Daily Mail photographer who snapped SAS storming Iranian Embassy dies

Award-winning Daily Mail photographer who snapped SAS storming the Iranian Embassy dies aged 66

  • Long-serving Daily Mail photographer Dave Parker has died at the age of 66 after a star-studded career
  • Parker won the British Press Photographer of the Year for his snaps of the SAS storming the Iranian embassy
  • Last night his wife Jacky said he ‘thrived on the excitement of the job, and loved meeting all the personalities’

His iconic photographs of the SAS storming the Iranian embassy won him an award – but Dave Parker might easily have missed it.

As a budding Fleet Street photographer when the siege happened in 1980, he was also trying to cover his patch at Heathrow Airport, and only agreed last minute to do a ‘shift’ at the embassy.

Parker, a long-serving Daily Mail photographer who has died aged 66, scooped British Press Photographer of the Year for his dramatic snaps.

Last night Jacky, his wife of 34 years, said: ‘The Iranian siege pictures were his pride and joy. He was just in the right place at the right time – but then, he always was.

‘He thrived on the excitement of the job, and loved meeting all the personalities.’

Dave Parker, a long-serving Daily Mail photographer who has died aged 66, scooped British Press Photographer of the Year for his dramatic snaps of the SAS storming the Iranian embassy

As a budding Fleet Street photographer when the siege happened in 1980, Parker (pictured) was also trying to cover his patch at Heathrow Airport, and only agreed last minute to do a ‘shift’ at the embassy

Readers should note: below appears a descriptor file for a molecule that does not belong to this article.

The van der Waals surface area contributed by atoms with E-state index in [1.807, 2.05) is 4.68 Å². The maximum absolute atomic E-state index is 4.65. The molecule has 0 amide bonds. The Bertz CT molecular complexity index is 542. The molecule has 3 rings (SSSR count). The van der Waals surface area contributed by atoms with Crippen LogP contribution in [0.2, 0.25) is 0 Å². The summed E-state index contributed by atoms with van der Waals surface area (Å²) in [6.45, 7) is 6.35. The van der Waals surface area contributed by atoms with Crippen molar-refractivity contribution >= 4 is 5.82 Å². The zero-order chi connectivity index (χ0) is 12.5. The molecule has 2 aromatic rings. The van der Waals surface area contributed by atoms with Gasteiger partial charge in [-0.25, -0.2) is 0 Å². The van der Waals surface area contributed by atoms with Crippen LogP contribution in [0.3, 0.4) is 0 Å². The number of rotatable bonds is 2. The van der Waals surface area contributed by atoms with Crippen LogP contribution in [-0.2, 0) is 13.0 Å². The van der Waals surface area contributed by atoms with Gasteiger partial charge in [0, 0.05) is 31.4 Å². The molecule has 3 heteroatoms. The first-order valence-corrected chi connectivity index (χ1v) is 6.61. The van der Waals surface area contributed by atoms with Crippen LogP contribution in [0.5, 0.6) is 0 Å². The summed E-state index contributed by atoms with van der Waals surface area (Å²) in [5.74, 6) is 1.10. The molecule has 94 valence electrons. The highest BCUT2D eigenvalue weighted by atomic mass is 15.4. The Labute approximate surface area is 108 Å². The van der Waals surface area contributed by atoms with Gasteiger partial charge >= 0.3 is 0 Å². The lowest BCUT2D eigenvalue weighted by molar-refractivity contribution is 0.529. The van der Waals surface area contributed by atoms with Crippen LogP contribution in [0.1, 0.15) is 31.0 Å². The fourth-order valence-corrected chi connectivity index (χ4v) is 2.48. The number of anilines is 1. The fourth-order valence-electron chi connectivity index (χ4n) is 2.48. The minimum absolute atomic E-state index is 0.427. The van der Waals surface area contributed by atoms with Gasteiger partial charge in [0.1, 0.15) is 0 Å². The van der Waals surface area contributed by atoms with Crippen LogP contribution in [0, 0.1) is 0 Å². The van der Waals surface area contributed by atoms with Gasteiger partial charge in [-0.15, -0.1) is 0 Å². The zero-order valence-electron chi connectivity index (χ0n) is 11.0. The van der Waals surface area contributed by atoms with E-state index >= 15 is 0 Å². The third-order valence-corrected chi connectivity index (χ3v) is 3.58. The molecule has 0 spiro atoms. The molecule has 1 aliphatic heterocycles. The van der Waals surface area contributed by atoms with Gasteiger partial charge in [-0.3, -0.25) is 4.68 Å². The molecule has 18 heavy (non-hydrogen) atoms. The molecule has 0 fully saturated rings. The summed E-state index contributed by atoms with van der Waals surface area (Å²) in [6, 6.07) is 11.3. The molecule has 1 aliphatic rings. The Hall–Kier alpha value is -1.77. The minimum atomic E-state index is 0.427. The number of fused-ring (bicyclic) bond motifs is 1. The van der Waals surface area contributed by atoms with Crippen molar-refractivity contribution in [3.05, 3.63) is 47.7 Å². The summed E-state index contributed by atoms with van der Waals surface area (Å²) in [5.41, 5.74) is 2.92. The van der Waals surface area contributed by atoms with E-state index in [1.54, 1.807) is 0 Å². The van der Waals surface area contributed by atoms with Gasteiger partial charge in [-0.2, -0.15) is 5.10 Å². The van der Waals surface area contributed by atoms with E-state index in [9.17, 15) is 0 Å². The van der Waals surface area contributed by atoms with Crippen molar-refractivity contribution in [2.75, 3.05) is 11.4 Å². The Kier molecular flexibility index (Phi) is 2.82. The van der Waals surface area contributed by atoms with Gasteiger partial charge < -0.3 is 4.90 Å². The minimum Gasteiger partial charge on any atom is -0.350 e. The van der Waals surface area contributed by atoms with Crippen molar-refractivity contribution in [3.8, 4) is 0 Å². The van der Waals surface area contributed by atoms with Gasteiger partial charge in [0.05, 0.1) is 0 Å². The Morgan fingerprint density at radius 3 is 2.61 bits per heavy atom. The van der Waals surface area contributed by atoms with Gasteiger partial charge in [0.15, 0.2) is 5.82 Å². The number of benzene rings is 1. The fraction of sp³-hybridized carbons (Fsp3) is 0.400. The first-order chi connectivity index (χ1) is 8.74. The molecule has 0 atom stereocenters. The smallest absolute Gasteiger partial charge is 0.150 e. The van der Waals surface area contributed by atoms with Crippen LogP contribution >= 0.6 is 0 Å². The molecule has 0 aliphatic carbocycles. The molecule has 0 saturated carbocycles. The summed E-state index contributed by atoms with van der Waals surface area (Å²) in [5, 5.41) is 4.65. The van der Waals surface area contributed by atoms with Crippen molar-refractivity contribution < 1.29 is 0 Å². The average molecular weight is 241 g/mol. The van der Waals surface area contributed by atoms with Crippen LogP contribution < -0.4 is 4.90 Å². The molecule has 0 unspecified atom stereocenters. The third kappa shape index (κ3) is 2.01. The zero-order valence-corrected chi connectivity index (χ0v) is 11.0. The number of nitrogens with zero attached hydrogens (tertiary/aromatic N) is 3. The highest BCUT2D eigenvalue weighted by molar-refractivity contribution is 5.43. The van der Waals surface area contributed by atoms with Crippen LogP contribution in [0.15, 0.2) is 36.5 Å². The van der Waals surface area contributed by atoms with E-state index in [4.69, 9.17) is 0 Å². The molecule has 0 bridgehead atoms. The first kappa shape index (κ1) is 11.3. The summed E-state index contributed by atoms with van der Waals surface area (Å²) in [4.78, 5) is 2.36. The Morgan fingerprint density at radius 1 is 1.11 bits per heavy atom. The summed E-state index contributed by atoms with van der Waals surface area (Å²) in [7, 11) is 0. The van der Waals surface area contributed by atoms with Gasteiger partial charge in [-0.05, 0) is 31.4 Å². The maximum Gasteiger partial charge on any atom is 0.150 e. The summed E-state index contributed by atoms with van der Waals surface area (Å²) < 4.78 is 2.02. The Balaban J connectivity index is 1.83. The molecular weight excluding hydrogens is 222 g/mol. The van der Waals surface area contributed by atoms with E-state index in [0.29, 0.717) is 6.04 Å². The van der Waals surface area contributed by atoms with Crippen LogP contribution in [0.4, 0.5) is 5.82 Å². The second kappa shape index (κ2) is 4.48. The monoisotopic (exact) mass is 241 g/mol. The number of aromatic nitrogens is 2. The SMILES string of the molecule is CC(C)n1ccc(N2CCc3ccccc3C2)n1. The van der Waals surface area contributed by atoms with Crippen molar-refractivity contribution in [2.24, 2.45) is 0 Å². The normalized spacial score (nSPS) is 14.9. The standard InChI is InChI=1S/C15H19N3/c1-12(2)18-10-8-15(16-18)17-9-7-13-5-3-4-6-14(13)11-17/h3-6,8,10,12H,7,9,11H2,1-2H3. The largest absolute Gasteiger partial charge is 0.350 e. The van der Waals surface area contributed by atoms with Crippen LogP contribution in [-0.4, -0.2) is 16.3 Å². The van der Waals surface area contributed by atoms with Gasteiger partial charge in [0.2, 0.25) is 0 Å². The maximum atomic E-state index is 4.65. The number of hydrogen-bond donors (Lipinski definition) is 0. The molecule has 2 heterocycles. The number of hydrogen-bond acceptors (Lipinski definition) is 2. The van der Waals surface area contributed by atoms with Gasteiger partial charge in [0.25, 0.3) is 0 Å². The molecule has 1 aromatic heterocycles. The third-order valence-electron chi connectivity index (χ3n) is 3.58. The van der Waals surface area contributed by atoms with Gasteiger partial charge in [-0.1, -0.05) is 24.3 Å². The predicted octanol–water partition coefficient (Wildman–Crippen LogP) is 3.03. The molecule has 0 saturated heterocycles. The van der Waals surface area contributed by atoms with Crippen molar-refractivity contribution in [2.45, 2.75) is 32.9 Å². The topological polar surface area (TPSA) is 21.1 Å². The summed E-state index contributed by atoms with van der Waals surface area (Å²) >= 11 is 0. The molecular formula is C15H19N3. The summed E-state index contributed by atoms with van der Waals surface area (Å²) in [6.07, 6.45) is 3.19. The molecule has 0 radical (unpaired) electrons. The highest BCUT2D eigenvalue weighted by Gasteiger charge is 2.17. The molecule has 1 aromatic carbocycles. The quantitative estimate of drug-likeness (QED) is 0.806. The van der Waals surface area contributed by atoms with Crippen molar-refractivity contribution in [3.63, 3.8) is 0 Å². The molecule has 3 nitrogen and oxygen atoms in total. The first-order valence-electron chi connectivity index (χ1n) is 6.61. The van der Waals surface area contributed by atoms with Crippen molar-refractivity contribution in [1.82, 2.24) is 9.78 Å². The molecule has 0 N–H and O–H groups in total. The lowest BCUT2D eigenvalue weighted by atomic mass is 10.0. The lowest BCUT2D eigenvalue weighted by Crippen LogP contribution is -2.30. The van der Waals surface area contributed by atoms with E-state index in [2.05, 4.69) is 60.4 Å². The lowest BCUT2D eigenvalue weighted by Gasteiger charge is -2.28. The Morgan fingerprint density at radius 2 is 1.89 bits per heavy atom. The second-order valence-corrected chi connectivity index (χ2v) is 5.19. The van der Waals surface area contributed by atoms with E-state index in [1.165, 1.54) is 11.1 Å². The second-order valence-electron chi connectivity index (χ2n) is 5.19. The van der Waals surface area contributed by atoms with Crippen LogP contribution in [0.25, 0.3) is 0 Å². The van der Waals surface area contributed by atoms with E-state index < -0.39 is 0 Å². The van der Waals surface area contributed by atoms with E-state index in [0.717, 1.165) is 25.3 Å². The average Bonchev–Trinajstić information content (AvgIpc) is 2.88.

Parker photographed a reenactment of the D-Day landings for the Duke and Duchess of Cambridge attending the Commemoration of the 70th anniversary of the Normandy landings at Gold Beach in Arromanches in 2014

He also captured the moment Prince Harry and his then fiancé Meghan Markle announced their engagement at Kensington Palace in London in November 2017

Parker, from Crouch End, north London, enjoying a meal with his family. Left-to-right: His wife of 34 years, Jacky, son Andy, 32, and daughter, Sam, 34, who he walked down the aisle last year

His wife, Jacky, said: ‘The Iranian siege pictures (above) were his pride and joy. He was just in the right place at the right time – but then, he always was’

In a star-studded career spanning five decades, Parker photographed just about every well-known face on the planet. 

The Queen, the Dalai Lama, Prime Ministers and Presidents, Mick Jagger, Tom Jones, Joan Collins and Suzi Quatro were just some of the names caught in his frame. 

An ebullient Richard Nixon, arriving at Heathrow, even sought out Parker for a snap and a handshake. He photographed Princess Diana – and both her son’s weddings. 

In 1992, he was among the first on the scene of the Windsor Castle fire – thanks to his wife. ‘I was sitting in McDonald’s in Windsor and told him, “You’d better get here quick”,’ she recalled.